2006_09_bebe.jpgA Queens judge issued an order of protection on behalf of a 15 pound dog. Fredrick Fontanez was ordered to stay away at least 100 yards from Bebe the bichon frise and Bebe's owner, Derek Lopez, after Bebe was found with "extensive bruises" on his body. The Post reports that the two were dating and had gotten into a fight over the phone while Fontanez was in Lopez's Queens apartment, dogsitting Bebe.

Lopez allegedly told Fontanez, who lives in The Bronx, to be out of his house by the time he got home from work.

Sometime later, neighbors report hearing blood-curdling yelps and howls from the apartment where Fontanez, who is 5-foot-10 and 180 pounds, was alone with 5-year-old Bibi, a cute, 15-pound, white powder puff of a dog.

"I heard him kick the dog. You know when a dog yelps, you know something is not right," said neighbor Miguel Colon, 38. "I know when a dog is being hurt."

Fontanez left when Lopez got home - and Colon told him what he had heard. Lopez was shocked when he saw the pup.

"A few minutes later, he knocks on my door and says, 'Yo, look at this,' He's got the welts, he's got black and blues," said Colon, an animal lover. "It was black and blue over his spine, maybe four inches from his tail. You could see he was shivering, see it in his face.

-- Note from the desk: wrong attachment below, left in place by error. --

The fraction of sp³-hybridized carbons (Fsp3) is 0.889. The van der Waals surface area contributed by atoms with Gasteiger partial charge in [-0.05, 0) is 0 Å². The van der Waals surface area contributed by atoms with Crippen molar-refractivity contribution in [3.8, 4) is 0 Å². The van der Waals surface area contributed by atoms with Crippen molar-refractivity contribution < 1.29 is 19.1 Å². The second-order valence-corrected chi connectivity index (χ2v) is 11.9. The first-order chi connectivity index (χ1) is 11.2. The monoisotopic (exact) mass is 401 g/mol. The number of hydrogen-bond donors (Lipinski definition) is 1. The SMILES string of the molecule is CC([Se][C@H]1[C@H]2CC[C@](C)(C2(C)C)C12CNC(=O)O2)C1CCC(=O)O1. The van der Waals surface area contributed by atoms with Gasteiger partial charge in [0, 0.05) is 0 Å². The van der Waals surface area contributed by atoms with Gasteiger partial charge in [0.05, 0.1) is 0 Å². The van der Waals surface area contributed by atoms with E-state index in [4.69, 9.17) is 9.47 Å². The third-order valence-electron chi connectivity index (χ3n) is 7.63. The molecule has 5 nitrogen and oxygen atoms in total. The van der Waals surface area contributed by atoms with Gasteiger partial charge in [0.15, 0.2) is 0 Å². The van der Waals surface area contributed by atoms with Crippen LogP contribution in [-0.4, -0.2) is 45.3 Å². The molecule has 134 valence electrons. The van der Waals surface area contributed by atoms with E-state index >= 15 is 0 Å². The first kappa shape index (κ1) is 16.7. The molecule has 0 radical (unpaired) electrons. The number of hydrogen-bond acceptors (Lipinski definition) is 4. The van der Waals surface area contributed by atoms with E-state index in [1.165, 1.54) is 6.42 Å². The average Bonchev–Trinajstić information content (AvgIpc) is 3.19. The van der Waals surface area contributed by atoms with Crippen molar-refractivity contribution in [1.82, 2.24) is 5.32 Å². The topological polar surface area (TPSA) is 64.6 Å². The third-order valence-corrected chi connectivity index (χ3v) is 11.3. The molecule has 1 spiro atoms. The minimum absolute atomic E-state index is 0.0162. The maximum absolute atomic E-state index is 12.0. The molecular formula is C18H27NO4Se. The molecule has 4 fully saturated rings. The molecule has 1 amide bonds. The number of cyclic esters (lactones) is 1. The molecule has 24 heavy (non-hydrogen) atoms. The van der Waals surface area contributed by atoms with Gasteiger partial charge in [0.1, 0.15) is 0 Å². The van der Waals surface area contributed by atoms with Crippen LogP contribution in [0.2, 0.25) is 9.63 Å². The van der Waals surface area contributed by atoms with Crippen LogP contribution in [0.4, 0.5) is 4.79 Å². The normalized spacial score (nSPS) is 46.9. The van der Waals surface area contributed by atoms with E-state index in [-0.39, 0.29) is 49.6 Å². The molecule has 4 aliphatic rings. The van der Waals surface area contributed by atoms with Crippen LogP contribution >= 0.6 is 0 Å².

"You know that's not cool - that's not cool. Because that dog can't defend itself," he said. "The guy should go pick on some of the pit bulls or Rottweilers around here."

Well, no one should pick on any animal - not even pit bulls or Rottweilers - but we understand why Colon was so upset - what kind of jerk beats up a dog?

The order of protection for Bebe is believed to the first for an animal. ASPCA Special Agent Joseph Pentangelo told the NY Times, “Very often, abusers use animals to get at the people they are abusing and animals get caught in the middle. They know that the pet might be dear to the person they are abusing.” In July, Governor Pataki extended orders of protection in abusive households to include pets; Queens State Senator Frank Padavan and Manhattan Assemblywoman Linda Rosenthal co-sponsored the bill.